Orbit 36464, Frame 2007, April 11, 2002 11:17 GMT
Svalbard, stretching between 76 and 80 degrees north, means 'the land with
the cold coasts'. The name was mentioned in the
Icelandic sagas already in 1194.
It was discovered in 1596 by the Dutch captain Willem Barents, trying to find a
northern seaway to the Orient. He named the area Spitsbergen because he saw a
lot of mountains with sharp peaks separated by glaciers. In the beginning of
the seventeenth century the Englishman Henry Hudson discovered that the waters
around Svalbard were very rich in whales. When his discovery became known in
Europe a very active whaling period commenced along the west coast of
Spitsbergen and lasted to the middle of the seventeenth century, at which time
the whales were nearly extinct.
During the beginning of the eighteenth century
Svalbard was colonized by trappers and hunters of walruses, seals, reindeer,
polar bears and foxes. To be a successful trapper they had to spend the winters
on Svalbard and many perished due to a very harsh life or to scurvy. In fact
the mean air temperature at sea level is minus 6.5 degrees centigrade. During
the second half of the nineteenth century Svalbard became a very popular and
important area for scientific research, especially geology and natural
sciences. During this period Nordenskiõld and others started mining
phosphates, gypsum and marble.
None of these industrial attempts became
commercially successful. But the American John M. Longyear was one of the first
to open a profitable coal mine at
Advent Bay (Advent City, today Longyearbyen), and others followed.
The Dutch opened Barentsburg but sold the mine to the
Russians in 1936. Today practically all of these mines are closed and human
activities concentrate on scientific research of which Kings Bay A/S, at
Ny-Ålesund is world famous among scientists. There is also a growing
demand for tourism.
Our image shows the central part of the Spitsbergen Island, with all the
many fjords, steep flanks of mountains (very dark), some pointed but some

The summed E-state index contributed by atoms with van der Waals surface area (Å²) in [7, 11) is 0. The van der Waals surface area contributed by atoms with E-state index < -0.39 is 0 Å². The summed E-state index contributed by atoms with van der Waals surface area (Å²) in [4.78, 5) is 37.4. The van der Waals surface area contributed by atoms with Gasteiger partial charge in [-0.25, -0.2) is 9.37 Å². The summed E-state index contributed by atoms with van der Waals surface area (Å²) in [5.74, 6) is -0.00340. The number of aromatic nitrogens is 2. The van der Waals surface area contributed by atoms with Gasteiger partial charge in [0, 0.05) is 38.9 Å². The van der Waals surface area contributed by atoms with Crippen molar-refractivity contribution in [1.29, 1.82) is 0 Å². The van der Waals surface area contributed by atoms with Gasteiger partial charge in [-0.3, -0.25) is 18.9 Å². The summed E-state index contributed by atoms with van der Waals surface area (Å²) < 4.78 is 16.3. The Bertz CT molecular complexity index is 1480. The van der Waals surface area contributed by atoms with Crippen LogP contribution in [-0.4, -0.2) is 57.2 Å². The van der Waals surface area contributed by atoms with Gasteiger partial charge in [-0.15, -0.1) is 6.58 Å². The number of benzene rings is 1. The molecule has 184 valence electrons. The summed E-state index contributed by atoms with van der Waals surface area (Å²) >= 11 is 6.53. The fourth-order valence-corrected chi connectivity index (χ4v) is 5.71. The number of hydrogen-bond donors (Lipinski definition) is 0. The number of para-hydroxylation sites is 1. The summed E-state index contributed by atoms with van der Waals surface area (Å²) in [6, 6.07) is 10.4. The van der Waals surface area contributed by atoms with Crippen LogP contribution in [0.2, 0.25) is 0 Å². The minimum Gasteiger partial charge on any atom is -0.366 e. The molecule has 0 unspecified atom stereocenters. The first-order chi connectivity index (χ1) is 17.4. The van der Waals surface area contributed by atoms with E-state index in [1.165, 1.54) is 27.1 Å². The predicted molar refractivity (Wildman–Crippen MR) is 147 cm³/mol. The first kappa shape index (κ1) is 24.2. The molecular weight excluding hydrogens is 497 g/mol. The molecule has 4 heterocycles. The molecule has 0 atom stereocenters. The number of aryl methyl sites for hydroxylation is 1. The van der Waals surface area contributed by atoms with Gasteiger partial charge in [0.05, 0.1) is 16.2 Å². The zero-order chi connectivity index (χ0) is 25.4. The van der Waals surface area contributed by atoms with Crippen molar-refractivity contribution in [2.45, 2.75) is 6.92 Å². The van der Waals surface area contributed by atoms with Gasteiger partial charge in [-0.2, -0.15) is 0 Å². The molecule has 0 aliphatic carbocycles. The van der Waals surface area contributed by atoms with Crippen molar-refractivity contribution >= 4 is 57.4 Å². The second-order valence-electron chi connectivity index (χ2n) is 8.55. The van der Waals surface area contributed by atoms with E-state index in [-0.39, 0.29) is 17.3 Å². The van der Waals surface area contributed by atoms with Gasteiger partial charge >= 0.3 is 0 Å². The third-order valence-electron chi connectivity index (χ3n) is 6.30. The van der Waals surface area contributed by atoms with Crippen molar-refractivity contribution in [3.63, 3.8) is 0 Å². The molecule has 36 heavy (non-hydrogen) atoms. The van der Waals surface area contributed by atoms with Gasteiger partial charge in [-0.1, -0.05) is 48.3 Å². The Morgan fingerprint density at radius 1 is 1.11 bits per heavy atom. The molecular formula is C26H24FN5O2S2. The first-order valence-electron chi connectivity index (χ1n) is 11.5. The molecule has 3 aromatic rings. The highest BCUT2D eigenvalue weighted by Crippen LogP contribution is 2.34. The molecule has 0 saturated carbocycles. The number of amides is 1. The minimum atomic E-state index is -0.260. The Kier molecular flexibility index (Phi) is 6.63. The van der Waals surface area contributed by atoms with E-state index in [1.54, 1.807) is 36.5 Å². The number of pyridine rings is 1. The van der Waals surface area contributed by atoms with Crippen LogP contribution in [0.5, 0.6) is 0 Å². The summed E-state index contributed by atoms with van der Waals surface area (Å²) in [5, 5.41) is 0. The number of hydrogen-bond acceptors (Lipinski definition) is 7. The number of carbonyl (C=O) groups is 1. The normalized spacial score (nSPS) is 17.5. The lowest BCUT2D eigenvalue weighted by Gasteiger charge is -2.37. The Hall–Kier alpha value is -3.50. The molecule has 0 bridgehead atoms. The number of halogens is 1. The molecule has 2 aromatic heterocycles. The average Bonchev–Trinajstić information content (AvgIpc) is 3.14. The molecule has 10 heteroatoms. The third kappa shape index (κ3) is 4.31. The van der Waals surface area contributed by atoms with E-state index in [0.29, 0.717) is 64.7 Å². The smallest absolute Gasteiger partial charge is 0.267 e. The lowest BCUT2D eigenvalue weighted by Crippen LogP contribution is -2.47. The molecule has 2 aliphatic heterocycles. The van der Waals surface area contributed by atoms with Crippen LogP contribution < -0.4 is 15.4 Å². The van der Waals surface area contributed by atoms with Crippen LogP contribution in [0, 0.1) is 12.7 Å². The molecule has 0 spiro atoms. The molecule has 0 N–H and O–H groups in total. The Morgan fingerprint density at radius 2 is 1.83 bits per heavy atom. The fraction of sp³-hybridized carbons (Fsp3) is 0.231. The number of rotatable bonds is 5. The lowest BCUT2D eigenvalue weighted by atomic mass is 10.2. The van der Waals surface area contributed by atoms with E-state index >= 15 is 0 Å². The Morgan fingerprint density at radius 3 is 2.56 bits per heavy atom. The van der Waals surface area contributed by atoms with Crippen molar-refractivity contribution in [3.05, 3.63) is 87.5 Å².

forming high plains. Large parts of the country are glaciated and glacier
tongues calve their ice into the sea. Due to the early period in the year of
satellite data acquisition the fjords are covered with ice.
But depending on the
orientation of the fjord the wind-packed ice is of different type and origin,
as revealed by the graytone in the image. The higher glacier surfaces appear
bright due to the penetration of the radar microwave into the dry snow pack,
strongly backscattering at large ice crystals. In the top left corner
(enlargement) a succession of geological layers is visible.
They were deposited
during the Mesozoic area in a warm climate inhabited by dinosaurs. Footprints
of Iguanodon have been found near Barentsburg (lower left enlargement). An
other Mine is Sveagruva (central-right enlargement). Longyearbyen (enlargement
left central part) is the only settlement well visible, nearby is also the
airport that allows a daily connection with the motherland Norway. On the
plateau just above the airport the Svalbard satellite station is located
(brighter point). Due to its northern position, it is the only satellite
station that can track all orbits of polar-orbiting satellites, such as ERS
Click on the thumbnail image to see a higher resolution version of this image;
a very high resolution image, 1963 x 2002 pixels, 1060914 bytes, is also available.
Keywords: ESA European
Space Agency - Agence spatiale europeenne,
observation de la terre, earth observation,
satellite remote sensing,
teledetection, geophysique, altimetrie, radar,
chimique atmospherique, geophysics, altimetry, radar,